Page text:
Realizing this, how should we interpret “the people”? The Supreme Court just given several possible answers to this question in U.S. vs. Verdugo-Urquidez (1990). In the majority opinion, Chief Justice Rehnquist, along with Justices White, O’Connor, Scalia, and Kennedy ruled that Rene Martin Verdugo-Urquidez (an illegal alien) was not one of “the people” and therefore was not granted protection under the Fourth Amendment. Their ruling allowed the admission of evidence seized in a warrant-less search of his Mexican property.

Chief Justice Rehnquist, in his delivered opinion of the Court states that regarding the use of “the people”:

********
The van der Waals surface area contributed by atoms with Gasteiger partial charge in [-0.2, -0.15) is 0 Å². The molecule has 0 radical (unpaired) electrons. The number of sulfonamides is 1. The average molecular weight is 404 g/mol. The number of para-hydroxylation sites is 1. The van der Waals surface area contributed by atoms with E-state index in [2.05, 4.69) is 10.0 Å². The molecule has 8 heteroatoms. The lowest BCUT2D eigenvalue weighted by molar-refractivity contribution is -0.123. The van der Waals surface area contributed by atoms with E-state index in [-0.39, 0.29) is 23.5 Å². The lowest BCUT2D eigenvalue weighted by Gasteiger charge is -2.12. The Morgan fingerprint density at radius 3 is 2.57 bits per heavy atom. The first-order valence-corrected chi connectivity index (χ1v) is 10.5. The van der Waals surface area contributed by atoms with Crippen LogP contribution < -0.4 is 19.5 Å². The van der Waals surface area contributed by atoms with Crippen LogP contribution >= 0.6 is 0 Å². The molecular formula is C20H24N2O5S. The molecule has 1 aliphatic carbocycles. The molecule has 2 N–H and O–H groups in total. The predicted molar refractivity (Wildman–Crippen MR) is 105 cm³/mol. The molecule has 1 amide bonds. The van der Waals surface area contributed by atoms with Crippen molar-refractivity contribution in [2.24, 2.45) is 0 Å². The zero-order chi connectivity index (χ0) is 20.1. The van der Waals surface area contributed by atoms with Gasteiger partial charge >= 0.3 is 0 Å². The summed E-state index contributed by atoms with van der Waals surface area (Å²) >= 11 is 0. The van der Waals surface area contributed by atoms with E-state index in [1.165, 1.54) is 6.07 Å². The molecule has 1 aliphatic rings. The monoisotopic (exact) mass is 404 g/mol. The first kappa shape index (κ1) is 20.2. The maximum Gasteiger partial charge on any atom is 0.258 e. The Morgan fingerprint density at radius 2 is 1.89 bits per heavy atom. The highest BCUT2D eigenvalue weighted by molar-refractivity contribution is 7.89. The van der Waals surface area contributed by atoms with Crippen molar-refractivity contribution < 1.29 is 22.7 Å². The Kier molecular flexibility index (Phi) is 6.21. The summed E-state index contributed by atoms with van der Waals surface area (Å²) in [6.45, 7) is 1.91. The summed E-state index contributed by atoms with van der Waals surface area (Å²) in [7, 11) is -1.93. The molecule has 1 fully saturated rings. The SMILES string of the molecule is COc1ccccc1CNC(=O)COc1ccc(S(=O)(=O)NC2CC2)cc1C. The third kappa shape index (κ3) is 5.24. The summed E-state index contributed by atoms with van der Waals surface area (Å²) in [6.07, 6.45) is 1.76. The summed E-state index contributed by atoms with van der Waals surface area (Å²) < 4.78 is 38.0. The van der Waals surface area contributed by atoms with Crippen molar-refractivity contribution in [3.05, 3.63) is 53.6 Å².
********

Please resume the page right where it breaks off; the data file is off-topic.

“Contrary to the suggestion of amici curiae [friends of the court] that the Framers used this phrase ‘simply to avoid [an] awkward rhetorical redundancy,’ Brief for American Civil Liberties Union as Amici Curiae et al. 12, n 4, ‘the people’ seems to have been a term of art employed in select parts of the Constitution. The Preamble declares that the Constitution is ordained and established by ‘the People of the United States.’ The Second Amendment protects ‘the right of the people to keep and bear arms,’ and the Ninth and Tenth Amendments provide that certain rights and powers are retained by and reserved to ‘the people.’ See also US Const, Amdt 1, (‘Congress shall make no law . . . abridging . . . the right of the people peaceably to assemble’); Art I, S 2, cl 1 (‘The House of Representatives shall be composed of Members chosen every second Year by the people of the several States ‘) (emphasis added). While this textual exegesis is by no means conclusive, it suggests that ‘the people’ protected by the Fourth Amendment, and by the First and Second Amendments, and to whom the rights and powers are reserved in the Ninth and Tenth Amendments, refers to a class of persons who have otherwise developed sufficient connection with this country to be considered part of that community.” [emphasis added]